As Father’s Day approaches, I’m taking time to reflect on what my Dad taught me. My Dad was and is a Great Dad, even though I haven’t lived under his roof since 1995 and only get to see him a half dozen times per year. The lessons he passed on to me are simple and powerful.
Like many well-meaning Dads—me included—he was successful at some things, not so great at others, and occasionally felt like a miserable failure. Every Good Dad I know is his own hardest critic. It’s part of what drives us to be excellent: the constant desire to improve for the sake of those whom we love.
What He DIDN’T Teach Me
When we think of Dads, often we think of typical guy things: sports, power tools, beer, golf, fishing, and BBQ grills. Those are the images commercial retailers want us to have so we can spend lots of money on Father’s Day gifts.
My Dad didn’t play any sports that he’s told me about. He likes to watch college football, but otherwise we were a sports-free house as I was growing up. He showed me some basics like how to catch and throw a baseball and that was about it as far as sports training. This has worked out well for me, since I’ve never had much interest in playing sports, although I do recognize and appreciate good athletes for their hard work and sportsmanship.
He also wasn’t much of a handyman. We didn’t do any father/son projects like building a tree house or changing the oil in the car.
He didn’t drink much while my brother and I were growing up. I can count on one hand the times I saw him have a glass of wine with dinner.
We did go fishing, and he was pretty good at hauling in crappie, blue gill, and the occasional bass. But this was something we learned together mostly as a family. We were not “Bass Masters” by any stretch of the imagination.
Neither my Dad nor I play golf. The closest we got was the putt-putt green.
What He DID Teach Me
As far as practical stuff, my Dad taught me the joy of reading, studying the Bible, and music. He also showed me how to play chess and Monopoly, and he let me win often enough to stay interested and get decent. He also taught me about having the courage to walk away from a situation when you know it’s wrong. He learned this lesson himself at great personal cost. Although he never sat down with me to hash out all the details, I’ve picked up enough from observation and conversations throughout the years to know that sometimes being right makes you almost wish you could live with being wrong. However, there are no compromises when truth is on the line. I’d like to think I’ve lived up to his role model in that way.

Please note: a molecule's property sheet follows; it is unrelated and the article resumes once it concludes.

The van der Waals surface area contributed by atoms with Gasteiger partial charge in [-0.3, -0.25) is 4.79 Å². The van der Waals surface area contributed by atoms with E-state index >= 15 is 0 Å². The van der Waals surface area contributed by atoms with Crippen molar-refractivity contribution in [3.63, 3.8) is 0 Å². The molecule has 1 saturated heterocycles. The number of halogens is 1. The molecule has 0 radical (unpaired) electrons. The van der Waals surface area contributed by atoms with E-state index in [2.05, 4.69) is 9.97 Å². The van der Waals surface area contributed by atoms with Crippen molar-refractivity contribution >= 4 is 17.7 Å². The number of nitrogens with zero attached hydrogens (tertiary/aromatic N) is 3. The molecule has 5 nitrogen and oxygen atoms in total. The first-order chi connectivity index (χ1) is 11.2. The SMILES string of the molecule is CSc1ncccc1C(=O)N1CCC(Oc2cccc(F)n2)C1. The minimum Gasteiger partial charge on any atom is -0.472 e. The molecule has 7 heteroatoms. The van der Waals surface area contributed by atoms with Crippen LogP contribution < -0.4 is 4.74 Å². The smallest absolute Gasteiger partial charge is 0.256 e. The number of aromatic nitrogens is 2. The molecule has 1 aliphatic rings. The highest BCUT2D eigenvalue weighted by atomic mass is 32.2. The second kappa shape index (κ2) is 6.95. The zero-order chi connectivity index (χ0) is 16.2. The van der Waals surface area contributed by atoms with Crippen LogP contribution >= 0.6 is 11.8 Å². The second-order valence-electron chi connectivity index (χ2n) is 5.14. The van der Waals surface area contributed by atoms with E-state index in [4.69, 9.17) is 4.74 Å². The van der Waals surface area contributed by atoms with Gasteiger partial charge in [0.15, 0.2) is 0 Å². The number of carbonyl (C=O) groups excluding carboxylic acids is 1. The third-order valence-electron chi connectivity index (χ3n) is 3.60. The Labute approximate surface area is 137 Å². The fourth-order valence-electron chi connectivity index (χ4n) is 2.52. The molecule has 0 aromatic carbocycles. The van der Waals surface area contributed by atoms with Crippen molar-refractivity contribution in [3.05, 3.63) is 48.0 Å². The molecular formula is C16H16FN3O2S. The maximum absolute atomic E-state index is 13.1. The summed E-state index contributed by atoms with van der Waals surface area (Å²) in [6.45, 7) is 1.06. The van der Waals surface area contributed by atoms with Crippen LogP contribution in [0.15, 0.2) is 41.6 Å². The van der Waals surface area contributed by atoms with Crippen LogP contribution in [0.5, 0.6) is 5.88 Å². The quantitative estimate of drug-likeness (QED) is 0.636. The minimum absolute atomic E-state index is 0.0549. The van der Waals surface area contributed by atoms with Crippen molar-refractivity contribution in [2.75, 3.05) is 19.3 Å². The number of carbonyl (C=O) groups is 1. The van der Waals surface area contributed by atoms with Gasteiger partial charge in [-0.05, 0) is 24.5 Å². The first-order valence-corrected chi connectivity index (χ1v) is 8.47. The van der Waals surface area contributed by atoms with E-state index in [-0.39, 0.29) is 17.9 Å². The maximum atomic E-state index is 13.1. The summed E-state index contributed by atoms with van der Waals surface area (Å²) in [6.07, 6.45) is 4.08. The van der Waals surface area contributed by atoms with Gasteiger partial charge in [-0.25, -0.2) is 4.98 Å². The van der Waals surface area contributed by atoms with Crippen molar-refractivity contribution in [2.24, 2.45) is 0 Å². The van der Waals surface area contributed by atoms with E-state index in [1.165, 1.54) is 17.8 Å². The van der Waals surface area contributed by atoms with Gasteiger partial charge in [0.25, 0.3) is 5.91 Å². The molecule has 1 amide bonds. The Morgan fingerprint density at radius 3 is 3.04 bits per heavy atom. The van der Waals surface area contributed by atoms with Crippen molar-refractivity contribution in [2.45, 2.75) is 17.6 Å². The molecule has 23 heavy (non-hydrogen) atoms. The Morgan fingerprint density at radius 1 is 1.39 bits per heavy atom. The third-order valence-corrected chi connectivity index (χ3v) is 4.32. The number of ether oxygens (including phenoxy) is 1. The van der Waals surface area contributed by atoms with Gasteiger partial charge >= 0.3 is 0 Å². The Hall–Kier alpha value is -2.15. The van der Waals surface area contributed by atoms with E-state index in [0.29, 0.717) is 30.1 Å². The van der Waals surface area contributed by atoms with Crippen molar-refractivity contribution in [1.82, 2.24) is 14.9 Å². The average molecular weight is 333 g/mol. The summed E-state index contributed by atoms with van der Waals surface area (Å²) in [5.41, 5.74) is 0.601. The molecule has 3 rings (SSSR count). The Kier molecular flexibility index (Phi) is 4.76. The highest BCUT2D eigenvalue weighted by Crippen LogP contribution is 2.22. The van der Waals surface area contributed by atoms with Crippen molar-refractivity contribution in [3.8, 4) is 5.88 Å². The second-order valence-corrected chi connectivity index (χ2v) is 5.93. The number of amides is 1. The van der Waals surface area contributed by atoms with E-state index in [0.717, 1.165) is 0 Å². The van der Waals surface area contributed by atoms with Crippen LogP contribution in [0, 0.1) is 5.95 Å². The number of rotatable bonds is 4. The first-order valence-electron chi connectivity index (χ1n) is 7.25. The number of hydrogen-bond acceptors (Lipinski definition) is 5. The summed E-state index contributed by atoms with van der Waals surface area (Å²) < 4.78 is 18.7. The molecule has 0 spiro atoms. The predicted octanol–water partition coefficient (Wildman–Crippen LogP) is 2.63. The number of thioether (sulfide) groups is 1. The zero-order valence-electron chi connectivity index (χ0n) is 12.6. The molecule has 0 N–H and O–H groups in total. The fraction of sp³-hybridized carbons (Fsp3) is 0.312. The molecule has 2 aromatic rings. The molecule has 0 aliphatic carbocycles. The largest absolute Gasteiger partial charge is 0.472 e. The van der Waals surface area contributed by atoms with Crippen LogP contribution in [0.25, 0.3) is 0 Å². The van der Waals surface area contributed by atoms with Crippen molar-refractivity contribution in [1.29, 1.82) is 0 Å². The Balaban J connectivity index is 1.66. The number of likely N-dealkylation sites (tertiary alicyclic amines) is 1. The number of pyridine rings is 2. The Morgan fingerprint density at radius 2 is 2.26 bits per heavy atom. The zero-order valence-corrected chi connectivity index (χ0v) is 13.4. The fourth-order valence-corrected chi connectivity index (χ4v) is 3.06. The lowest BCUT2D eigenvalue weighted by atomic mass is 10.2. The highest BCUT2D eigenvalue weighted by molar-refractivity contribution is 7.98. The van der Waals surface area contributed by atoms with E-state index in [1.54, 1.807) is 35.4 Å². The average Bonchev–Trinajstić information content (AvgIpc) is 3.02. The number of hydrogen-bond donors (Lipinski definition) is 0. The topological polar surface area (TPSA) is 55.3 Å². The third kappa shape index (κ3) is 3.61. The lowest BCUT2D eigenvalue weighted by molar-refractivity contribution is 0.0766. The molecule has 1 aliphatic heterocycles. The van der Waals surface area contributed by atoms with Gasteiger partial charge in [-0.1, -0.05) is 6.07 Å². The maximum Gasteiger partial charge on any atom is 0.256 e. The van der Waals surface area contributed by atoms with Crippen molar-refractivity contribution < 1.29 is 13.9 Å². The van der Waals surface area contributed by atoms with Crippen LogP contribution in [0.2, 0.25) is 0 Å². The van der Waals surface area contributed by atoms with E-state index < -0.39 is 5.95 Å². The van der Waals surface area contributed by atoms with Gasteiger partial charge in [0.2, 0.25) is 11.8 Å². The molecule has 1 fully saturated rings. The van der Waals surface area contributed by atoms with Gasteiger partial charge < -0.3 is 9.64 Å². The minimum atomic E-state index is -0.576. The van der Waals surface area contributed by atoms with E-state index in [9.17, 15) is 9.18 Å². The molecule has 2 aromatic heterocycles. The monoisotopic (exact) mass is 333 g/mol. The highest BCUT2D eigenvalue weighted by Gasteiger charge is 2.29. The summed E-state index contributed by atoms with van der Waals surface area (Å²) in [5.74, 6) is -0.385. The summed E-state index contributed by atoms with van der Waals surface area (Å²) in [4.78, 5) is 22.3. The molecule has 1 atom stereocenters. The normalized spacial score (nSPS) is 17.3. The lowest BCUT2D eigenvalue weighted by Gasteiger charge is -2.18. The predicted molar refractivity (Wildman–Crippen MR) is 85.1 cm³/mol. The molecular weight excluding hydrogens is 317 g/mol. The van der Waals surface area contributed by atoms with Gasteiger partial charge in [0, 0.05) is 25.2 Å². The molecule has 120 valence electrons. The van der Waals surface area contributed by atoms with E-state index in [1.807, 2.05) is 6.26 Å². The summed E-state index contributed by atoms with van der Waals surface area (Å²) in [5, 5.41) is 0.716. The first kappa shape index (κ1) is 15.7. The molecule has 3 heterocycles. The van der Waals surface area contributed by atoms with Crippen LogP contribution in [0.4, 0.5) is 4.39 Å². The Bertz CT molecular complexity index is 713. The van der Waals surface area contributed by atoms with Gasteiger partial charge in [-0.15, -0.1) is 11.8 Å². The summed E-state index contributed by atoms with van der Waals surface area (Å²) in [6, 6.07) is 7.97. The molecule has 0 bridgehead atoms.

He also taught me that in spite of our best plans, life often turns out differently than we anticipate, and that’s okay. Different results do not equate to failure.
Ultimately, the best thing my Dad taught me is that my spiritual walk is the most important thing in my life. Today is a glimpse of what’s coming forever. With that in mind, I know how I should treat the people around me each day and where my goals should always be leading me.
Putting Lessons Into Practice
As an aspiring Good Dad to my kids and husband to my wife, I am tasked to be a role model. There are days I don’t want to be a role model. Sometimes I’m grouchy, tired, lazy, self-centered, and act like a jerk. The words I say and actions I choose can heap misery on my family.
My Dad had the same struggles, I’m certain, but I’d never knew it since he was a master as a role-model of patience, kindness, and smiles. I’m sure there were days he wanted to quit his job and go fishing or sit on the couch and read a book. I know he endured sleepless nights of diaper changing, feeding, and wiping up barf. Just as I did many years later with my own children, he probably wondered what he’d gotten himself into when deciding to have kids. I think this is where his love of coffee began as well. Yet through all of this, I never got a hint that he was tired, stressed, or unfit for the task. His love for my Mom, my brother, and me was always clear when we talked, played, ran around, and worked together.
A Champion Dad
Whatever skills, joys, lessons, or tasks my Dad succeeded or failed to teach me, he taught me that a Good Dad loves his family. We can have a multitude of minor successes and failures in life, but loving my family well is always the most important job I have.
Sid Whiting is the father of three and the husband of one. He lives with his wife Gail and their children in Springfield, Missouri. He also enjoys real estate investing, serving in the 135th Army Band as a percussionist and bass guitarist, and plays in the Praise Band "Soul Purpose" and the "Hallelujah Bells" hand bell choir. He can be reached for comment or question at firstname.lastname@example.org or on Facebook (www.facebook.com/WiseSteward).